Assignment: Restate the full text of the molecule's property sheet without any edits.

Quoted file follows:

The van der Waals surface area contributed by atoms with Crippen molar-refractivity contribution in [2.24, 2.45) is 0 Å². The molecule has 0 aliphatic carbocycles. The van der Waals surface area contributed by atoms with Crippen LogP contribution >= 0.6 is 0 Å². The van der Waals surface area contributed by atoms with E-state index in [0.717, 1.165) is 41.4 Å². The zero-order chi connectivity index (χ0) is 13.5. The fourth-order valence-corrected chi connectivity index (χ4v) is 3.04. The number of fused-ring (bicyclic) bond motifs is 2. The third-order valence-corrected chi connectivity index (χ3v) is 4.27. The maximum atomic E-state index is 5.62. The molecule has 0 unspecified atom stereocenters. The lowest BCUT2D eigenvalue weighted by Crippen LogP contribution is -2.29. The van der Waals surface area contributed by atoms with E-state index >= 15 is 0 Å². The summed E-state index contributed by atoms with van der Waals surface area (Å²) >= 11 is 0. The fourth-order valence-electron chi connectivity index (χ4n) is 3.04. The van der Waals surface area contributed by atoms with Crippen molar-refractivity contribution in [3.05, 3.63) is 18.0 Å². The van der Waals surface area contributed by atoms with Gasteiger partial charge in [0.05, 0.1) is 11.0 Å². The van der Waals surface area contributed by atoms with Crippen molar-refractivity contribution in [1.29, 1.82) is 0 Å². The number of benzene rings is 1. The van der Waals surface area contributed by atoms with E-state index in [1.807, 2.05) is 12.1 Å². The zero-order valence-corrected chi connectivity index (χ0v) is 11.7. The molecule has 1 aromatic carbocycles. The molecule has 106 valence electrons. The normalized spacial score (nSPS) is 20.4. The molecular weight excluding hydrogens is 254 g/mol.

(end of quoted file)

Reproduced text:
The van der Waals surface area contributed by atoms with Crippen molar-refractivity contribution in [2.24, 2.45) is 0 Å². The molecule has 0 aliphatic carbocycles. The van der Waals surface area contributed by atoms with Crippen LogP contribution >= 0.6 is 0 Å². The van der Waals surface area contributed by atoms with E-state index in [0.717, 1.165) is 41.4 Å². The zero-order chi connectivity index (χ0) is 13.5. The fourth-order valence-corrected chi connectivity index (χ4v) is 3.04. The number of fused-ring (bicyclic) bond motifs is 2. The third-order valence-corrected chi connectivity index (χ3v) is 4.27. The maximum atomic E-state index is 5.62. The molecule has 0 unspecified atom stereocenters. The lowest BCUT2D eigenvalue weighted by Crippen LogP contribution is -2.29. The van der Waals surface area contributed by atoms with E-state index >= 15 is 0 Å². The summed E-state index contributed by atoms with van der Waals surface area (Å²) >= 11 is 0. The fourth-order valence-electron chi connectivity index (χ4n) is 3.04. The van der Waals surface area contributed by atoms with Crippen molar-refractivity contribution in [3.05, 3.63) is 18.0 Å². The van der Waals surface area contributed by atoms with Gasteiger partial charge in [0.05, 0.1) is 11.0 Å². The van der Waals surface area contributed by atoms with Crippen molar-refractivity contribution in [1.29, 1.82) is 0 Å². The number of benzene rings is 1. The van der Waals surface area contributed by atoms with E-state index in [1.807, 2.05) is 12.1 Å². The zero-order valence-corrected chi connectivity index (χ0v) is 11.7. The molecule has 1 aromatic carbocycles. The molecule has 106 valence electrons. The normalized spacial score (nSPS) is 20.4. The molecular weight excluding hydrogens is 254 g/mol.